Pulmonary particle deposition and airway mucociliary clearance in cold-exposed calves

Donald A. Diesel From the Department of Physiology (Diesel and Tucker) and Radiological Health Sciences (Lebel), College of Veterinary Medicine and Biomedical Sciences, Colorado State University, Fort Collins, CO 80523.

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Jack L. Lebel From the Department of Physiology (Diesel and Tucker) and Radiological Health Sciences (Lebel), College of Veterinary Medicine and Biomedical Sciences, Colorado State University, Fort Collins, CO 80523.

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Alan Tucker From the Department of Physiology (Diesel and Tucker) and Radiological Health Sciences (Lebel), College of Veterinary Medicine and Biomedical Sciences, Colorado State University, Fort Collins, CO 80523.

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SUMMARY

Effect of cold-induced changes in respiratory pattern on pulmonary particle deposition was investigated in 10 male Holstein calves between the ages of 1 and 3 months. Deposition of intranasally instilled fluorescence-enhanced Pasteurella haemolytica was significantly higher (P < 0.05) for cold-exposed calves and appears to be caused by the cold-induced respiratory pattern change. Deposition was greater in apical and mediastinal lung lobes, but the reason for this preferential deposition is uncertain. Nasal mucus velocity was measured in 4 nonanesthetized calves at ambient temperatures of 2 to 4 C and 16 to 18 C, using tantalum-paraffin oil droplets and serial radiography. Nasal mucus velocity was 24% lower during cold exposure. In addition, the effect of mucosal temperature on tracheal mucus velocity was determined in excised tracheas from 7 calves. A direct relationship existed between mucosal temperature and tracheal mucus velocity within the mucosal temperature range studied (35.0 to 39.5 C). Tracheal air temperature measurements in calves at ambient temperatures of −10.4 C (n = 4) and 18.5 C (n = 5) indicated that conditioning of inspired air is not complete at the tracheal level during extreme cold exposure. Therefore, cold air may directly influence tracheal mucociliary clearance. It is speculated that cold exposure increases pulmonary deposition of pathogens, while simultaneously decreasing mucociliary clearance of the upper airways, thus predisposing cold-exposed calves to respiratory tract infection.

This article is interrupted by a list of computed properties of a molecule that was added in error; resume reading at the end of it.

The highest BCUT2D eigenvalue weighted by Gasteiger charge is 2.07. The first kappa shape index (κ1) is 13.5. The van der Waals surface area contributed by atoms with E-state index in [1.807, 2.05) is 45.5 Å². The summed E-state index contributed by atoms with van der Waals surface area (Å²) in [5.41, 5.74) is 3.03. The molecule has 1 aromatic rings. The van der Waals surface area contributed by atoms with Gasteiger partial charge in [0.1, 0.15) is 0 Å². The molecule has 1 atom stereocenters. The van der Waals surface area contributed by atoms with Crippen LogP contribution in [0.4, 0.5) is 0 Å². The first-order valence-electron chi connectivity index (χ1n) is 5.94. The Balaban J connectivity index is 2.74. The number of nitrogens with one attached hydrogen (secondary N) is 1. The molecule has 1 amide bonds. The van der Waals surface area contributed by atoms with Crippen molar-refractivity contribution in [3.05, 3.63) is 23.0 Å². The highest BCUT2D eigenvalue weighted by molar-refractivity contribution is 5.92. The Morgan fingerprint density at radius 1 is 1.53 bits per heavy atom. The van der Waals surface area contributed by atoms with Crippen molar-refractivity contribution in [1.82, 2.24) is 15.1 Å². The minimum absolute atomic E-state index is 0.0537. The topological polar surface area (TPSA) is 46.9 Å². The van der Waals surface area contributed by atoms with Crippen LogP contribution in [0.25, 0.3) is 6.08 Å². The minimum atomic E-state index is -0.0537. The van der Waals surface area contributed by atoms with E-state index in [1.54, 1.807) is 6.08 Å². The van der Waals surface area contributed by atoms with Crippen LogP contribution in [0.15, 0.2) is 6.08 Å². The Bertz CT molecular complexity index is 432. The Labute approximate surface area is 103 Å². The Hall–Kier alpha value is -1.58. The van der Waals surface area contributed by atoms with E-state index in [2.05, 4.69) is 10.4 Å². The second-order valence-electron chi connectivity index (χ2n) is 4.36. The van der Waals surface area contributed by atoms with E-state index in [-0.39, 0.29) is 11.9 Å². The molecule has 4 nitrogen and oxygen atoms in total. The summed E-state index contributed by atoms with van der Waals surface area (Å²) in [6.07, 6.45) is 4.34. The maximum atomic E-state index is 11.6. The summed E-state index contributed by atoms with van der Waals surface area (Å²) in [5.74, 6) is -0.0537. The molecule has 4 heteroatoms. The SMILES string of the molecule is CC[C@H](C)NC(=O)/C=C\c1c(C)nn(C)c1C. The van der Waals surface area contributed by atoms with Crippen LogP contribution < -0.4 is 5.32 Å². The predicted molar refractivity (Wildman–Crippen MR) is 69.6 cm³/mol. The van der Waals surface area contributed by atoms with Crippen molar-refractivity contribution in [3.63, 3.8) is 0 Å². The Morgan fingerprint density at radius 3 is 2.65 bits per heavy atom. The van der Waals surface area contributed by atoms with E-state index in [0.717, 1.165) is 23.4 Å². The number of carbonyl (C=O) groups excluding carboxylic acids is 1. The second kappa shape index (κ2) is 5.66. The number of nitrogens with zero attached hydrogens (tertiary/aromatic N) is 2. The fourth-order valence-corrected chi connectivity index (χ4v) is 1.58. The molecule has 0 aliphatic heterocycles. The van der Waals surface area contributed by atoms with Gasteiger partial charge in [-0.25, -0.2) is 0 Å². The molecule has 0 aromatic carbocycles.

SUMMARY

Effect of cold-induced changes in respiratory pattern on pulmonary particle deposition was investigated in 10 male Holstein calves between the ages of 1 and 3 months. Deposition of intranasally instilled fluorescence-enhanced Pasteurella haemolytica was significantly higher (P < 0.05) for cold-exposed calves and appears to be caused by the cold-induced respiratory pattern change. Deposition was greater in apical and mediastinal lung lobes, but the reason for this preferential deposition is uncertain. Nasal mucus velocity was measured in 4 nonanesthetized calves at ambient temperatures of 2 to 4 C and 16 to 18 C, using tantalum-paraffin oil droplets and serial radiography. Nasal mucus velocity was 24% lower during cold exposure. In addition, the effect of mucosal temperature on tracheal mucus velocity was determined in excised tracheas from 7 calves. A direct relationship existed between mucosal temperature and tracheal mucus velocity within the mucosal temperature range studied (35.0 to 39.5 C). Tracheal air temperature measurements in calves at ambient temperatures of −10.4 C (n = 4) and 18.5 C (n = 5) indicated that conditioning of inspired air is not complete at the tracheal level during extreme cold exposure. Therefore, cold air may directly influence tracheal mucociliary clearance. It is speculated that cold exposure increases pulmonary deposition of pathogens, while simultaneously decreasing mucociliary clearance of the upper airways, thus predisposing cold-exposed calves to respiratory tract infection.

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